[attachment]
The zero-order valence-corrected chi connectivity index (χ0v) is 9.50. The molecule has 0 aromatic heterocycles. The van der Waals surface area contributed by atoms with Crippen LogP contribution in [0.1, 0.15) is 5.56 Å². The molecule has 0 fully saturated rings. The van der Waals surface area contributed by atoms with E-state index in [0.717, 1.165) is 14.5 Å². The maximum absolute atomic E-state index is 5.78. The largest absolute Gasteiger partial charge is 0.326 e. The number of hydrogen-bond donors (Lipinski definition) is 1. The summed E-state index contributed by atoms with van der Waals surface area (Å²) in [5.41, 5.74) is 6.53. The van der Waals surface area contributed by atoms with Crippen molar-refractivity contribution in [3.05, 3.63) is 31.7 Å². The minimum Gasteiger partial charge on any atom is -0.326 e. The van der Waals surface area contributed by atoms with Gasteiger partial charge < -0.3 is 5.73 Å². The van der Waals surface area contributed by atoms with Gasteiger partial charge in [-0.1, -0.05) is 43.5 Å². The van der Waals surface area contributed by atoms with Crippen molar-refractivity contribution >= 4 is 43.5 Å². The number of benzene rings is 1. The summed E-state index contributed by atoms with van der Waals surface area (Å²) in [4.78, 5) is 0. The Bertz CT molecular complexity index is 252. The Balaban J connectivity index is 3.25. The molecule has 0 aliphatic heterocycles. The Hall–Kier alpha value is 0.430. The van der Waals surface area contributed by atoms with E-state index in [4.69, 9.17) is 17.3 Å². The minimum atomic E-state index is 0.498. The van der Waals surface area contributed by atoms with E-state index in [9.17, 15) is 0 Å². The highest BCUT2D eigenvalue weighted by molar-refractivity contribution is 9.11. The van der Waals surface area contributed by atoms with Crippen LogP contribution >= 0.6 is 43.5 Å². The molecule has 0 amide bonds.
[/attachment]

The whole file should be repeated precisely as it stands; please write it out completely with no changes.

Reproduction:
The zero-order valence-corrected chi connectivity index (χ0v) is 9.50. The molecule has 0 aromatic heterocycles. The van der Waals surface area contributed by atoms with Crippen LogP contribution in [0.1, 0.15) is 5.56 Å². The molecule has 0 fully saturated rings. The van der Waals surface area contributed by atoms with E-state index in [0.717, 1.165) is 14.5 Å². The maximum absolute atomic E-state index is 5.78. The largest absolute Gasteiger partial charge is 0.326 e. The number of hydrogen-bond donors (Lipinski definition) is 1. The summed E-state index contributed by atoms with van der Waals surface area (Å²) in [5.41, 5.74) is 6.53. The van der Waals surface area contributed by atoms with Crippen molar-refractivity contribution in [3.05, 3.63) is 31.7 Å². The minimum Gasteiger partial charge on any atom is -0.326 e. The van der Waals surface area contributed by atoms with Gasteiger partial charge < -0.3 is 5.73 Å². The van der Waals surface area contributed by atoms with Gasteiger partial charge in [-0.1, -0.05) is 43.5 Å². The van der Waals surface area contributed by atoms with Crippen molar-refractivity contribution >= 4 is 43.5 Å². The number of benzene rings is 1. The summed E-state index contributed by atoms with van der Waals surface area (Å²) in [4.78, 5) is 0. The Bertz CT molecular complexity index is 252. The Balaban J connectivity index is 3.25. The molecule has 0 aliphatic heterocycles. The Hall–Kier alpha value is 0.430. The van der Waals surface area contributed by atoms with E-state index in [4.69, 9.17) is 17.3 Å². The minimum atomic E-state index is 0.498. The van der Waals surface area contributed by atoms with E-state index in [9.17, 15) is 0 Å². The highest BCUT2D eigenvalue weighted by molar-refractivity contribution is 9.11. The van der Waals surface area contributed by atoms with Crippen LogP contribution >= 0.6 is 43.5 Å². The molecule has 0 amide bonds.